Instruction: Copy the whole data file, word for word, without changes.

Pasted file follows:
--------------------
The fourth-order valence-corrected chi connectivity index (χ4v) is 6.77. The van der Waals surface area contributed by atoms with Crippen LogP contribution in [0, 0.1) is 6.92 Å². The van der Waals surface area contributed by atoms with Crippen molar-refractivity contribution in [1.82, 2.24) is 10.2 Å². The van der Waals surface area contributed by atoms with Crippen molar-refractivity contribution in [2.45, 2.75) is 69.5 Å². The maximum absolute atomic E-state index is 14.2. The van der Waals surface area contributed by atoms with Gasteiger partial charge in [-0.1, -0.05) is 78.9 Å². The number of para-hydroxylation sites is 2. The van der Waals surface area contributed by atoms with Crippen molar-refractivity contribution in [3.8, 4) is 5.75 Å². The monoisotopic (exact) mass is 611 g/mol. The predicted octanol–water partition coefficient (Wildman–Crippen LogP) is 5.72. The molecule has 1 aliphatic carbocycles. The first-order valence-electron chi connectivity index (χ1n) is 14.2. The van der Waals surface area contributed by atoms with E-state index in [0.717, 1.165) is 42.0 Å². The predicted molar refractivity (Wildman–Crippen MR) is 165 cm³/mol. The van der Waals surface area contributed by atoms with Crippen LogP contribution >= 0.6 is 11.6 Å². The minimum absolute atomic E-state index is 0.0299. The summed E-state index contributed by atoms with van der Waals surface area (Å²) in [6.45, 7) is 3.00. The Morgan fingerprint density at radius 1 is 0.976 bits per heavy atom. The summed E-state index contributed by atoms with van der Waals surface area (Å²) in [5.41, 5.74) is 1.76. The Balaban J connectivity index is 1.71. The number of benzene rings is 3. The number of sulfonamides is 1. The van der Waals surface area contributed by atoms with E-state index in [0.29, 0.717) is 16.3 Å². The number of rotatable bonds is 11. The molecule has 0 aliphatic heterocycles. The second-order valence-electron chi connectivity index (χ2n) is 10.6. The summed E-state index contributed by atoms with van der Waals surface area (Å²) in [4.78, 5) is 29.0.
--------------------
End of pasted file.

The fourth-order valence-corrected chi connectivity index (χ4v) is 6.77. The van der Waals surface area contributed by atoms with Crippen LogP contribution in [0, 0.1) is 6.92 Å². The van der Waals surface area contributed by atoms with Crippen molar-refractivity contribution in [1.82, 2.24) is 10.2 Å². The van der Waals surface area contributed by atoms with Crippen molar-refractivity contribution in [2.45, 2.75) is 69.5 Å². The maximum absolute atomic E-state index is 14.2. The van der Waals surface area contributed by atoms with Gasteiger partial charge in [-0.1, -0.05) is 78.9 Å². The number of para-hydroxylation sites is 2. The van der Waals surface area contributed by atoms with Crippen molar-refractivity contribution in [3.8, 4) is 5.75 Å². The monoisotopic (exact) mass is 611 g/mol. The predicted octanol–water partition coefficient (Wildman–Crippen LogP) is 5.72. The molecule has 1 aliphatic carbocycles. The first-order valence-electron chi connectivity index (χ1n) is 14.2. The van der Waals surface area contributed by atoms with E-state index in [0.717, 1.165) is 42.0 Å². The predicted molar refractivity (Wildman–Crippen MR) is 165 cm³/mol. The van der Waals surface area contributed by atoms with Crippen LogP contribution >= 0.6 is 11.6 Å². The minimum absolute atomic E-state index is 0.0299. The summed E-state index contributed by atoms with van der Waals surface area (Å²) in [6.45, 7) is 3.00. The Morgan fingerprint density at radius 1 is 0.976 bits per heavy atom. The summed E-state index contributed by atoms with van der Waals surface area (Å²) in [5.41, 5.74) is 1.76. The Balaban J connectivity index is 1.71. The number of benzene rings is 3. The number of sulfonamides is 1. The van der Waals surface area contributed by atoms with E-state index in [0.29, 0.717) is 16.3 Å². The number of rotatable bonds is 11. The molecule has 0 aliphatic heterocycles. The second-order valence-electron chi connectivity index (χ2n) is 10.6. The summed E-state index contributed by atoms with van der Waals surface area (Å²) in [4.78, 5) is 29.0.